Audit Score Calculator - WHO Alcohol Test
The Audit Score Calculator makes it easy for you to quickly assess if your drinking pattern is harmful or hazardous. It's only the matter of answering all the questions of this alcohol test - you'll know your score immediately. A discussion of your result is included as well. Apart from filling in the Audit alcohol screen, you can get familiar with the terms describing alcohol-related problems, such as risk drinking or binge drinking. Give the Audit test a chance, especially if you're a little concerned about your alcohol consumption - it is never too late to make a change.
What is the Audit alcohol screen?
Audit alcohol screen (short for alcohol use disorder identification test) is a 10-item screening tool, developed and supported by the Audit-C alcohol test. In comparison, this full Audit contains more questions and refers to more aspects of drinking, while the Audit-C focuses on - as the name suggests - alcohol consumption.
Medical professionals can use the Audit test to verify if a patient is consuming alcohol in a hazardous manner, but it also works fine for self-assessment, if you honestly answer all of the questions.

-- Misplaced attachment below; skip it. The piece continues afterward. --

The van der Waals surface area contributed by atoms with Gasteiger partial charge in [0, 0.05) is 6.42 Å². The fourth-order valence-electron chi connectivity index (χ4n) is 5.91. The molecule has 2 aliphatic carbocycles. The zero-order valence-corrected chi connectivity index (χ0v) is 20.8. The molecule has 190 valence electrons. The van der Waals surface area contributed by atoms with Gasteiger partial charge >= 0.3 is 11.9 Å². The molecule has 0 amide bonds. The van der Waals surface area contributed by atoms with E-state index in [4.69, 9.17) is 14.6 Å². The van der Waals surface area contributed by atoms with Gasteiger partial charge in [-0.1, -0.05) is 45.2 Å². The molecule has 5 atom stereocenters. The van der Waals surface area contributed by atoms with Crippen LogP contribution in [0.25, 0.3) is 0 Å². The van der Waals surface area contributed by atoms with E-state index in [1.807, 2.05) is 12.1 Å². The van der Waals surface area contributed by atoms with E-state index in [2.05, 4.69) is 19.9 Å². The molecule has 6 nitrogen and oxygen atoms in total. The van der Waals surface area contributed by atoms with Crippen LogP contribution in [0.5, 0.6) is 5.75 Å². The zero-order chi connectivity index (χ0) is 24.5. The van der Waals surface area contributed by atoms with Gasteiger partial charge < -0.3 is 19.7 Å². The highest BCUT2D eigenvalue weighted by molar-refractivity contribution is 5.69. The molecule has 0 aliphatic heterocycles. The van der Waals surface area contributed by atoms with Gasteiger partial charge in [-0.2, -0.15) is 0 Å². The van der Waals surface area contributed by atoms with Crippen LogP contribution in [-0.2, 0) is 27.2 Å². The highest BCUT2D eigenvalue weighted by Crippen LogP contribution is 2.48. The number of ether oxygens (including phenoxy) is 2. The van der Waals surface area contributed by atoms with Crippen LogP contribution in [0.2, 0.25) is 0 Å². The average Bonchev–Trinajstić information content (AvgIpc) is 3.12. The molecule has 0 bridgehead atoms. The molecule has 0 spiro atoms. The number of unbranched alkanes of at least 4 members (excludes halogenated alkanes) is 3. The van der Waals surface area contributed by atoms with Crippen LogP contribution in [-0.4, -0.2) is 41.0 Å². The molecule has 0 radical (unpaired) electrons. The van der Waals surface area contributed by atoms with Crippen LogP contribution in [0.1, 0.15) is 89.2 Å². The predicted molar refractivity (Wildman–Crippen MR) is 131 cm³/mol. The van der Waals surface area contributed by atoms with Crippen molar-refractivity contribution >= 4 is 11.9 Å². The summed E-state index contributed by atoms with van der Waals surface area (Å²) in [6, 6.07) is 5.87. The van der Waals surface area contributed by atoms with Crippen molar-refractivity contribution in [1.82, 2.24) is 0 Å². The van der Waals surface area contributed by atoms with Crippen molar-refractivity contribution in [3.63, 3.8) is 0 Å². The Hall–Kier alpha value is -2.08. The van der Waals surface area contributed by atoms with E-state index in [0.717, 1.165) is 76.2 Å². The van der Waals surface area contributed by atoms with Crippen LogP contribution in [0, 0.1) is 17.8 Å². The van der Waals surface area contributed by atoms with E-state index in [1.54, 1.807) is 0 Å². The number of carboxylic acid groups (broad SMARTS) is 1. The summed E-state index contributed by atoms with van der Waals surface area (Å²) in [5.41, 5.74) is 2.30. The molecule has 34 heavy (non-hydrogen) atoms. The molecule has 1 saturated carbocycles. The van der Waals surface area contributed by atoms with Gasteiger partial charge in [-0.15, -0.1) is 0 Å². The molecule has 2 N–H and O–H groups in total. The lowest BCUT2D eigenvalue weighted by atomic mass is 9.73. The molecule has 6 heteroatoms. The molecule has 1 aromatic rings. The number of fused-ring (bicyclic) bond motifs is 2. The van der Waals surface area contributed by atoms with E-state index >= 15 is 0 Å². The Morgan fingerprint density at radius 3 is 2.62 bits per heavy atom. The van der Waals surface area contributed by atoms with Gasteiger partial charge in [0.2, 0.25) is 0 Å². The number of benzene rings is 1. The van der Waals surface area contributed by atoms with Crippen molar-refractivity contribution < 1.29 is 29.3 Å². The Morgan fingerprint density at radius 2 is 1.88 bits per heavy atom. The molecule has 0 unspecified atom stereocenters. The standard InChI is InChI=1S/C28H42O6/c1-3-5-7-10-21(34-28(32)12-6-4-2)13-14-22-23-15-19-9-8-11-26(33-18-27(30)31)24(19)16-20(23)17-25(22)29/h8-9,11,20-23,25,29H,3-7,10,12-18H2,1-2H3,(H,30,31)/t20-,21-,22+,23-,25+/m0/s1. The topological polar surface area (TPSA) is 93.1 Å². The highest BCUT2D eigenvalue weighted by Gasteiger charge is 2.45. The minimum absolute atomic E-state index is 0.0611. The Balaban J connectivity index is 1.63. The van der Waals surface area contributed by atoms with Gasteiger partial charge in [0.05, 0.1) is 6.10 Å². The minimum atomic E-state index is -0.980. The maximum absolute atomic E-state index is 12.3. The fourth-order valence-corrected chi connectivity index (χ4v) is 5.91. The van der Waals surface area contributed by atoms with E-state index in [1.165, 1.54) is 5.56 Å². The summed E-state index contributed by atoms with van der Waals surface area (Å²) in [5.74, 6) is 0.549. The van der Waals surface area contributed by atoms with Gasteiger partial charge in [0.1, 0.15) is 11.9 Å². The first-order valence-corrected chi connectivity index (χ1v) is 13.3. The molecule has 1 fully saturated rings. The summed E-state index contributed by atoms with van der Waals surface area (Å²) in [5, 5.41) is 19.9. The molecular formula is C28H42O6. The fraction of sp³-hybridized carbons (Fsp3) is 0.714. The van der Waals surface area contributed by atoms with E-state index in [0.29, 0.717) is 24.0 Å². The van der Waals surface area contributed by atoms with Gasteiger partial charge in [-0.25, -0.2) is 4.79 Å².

How is the Audit test built?
The Audit test comprises of 10 questions, scored 0-4 for first eight questions and 0, 2 or 4 for the last two. This alcohol test can be divided into three categories.
Important - if you answer 'Never' to the first question OR your answers to both the second and third questions are scored 0, you can skip the most of the alcohol test and jump straight to the questions 9 & 10.
Questions 1-3 comprise the Consumption section. These three items also make up a separate alcohol test, the Audit-C test. A high score from this part (over 6 points for women or 7 for men) may indicate a risk of alcohol-related harm to the person affected or to others around them - even if it is the total Audit score. A significant score may occur if you exceed the alcohol consumption limits or drink in dangerous situations (such as driving!).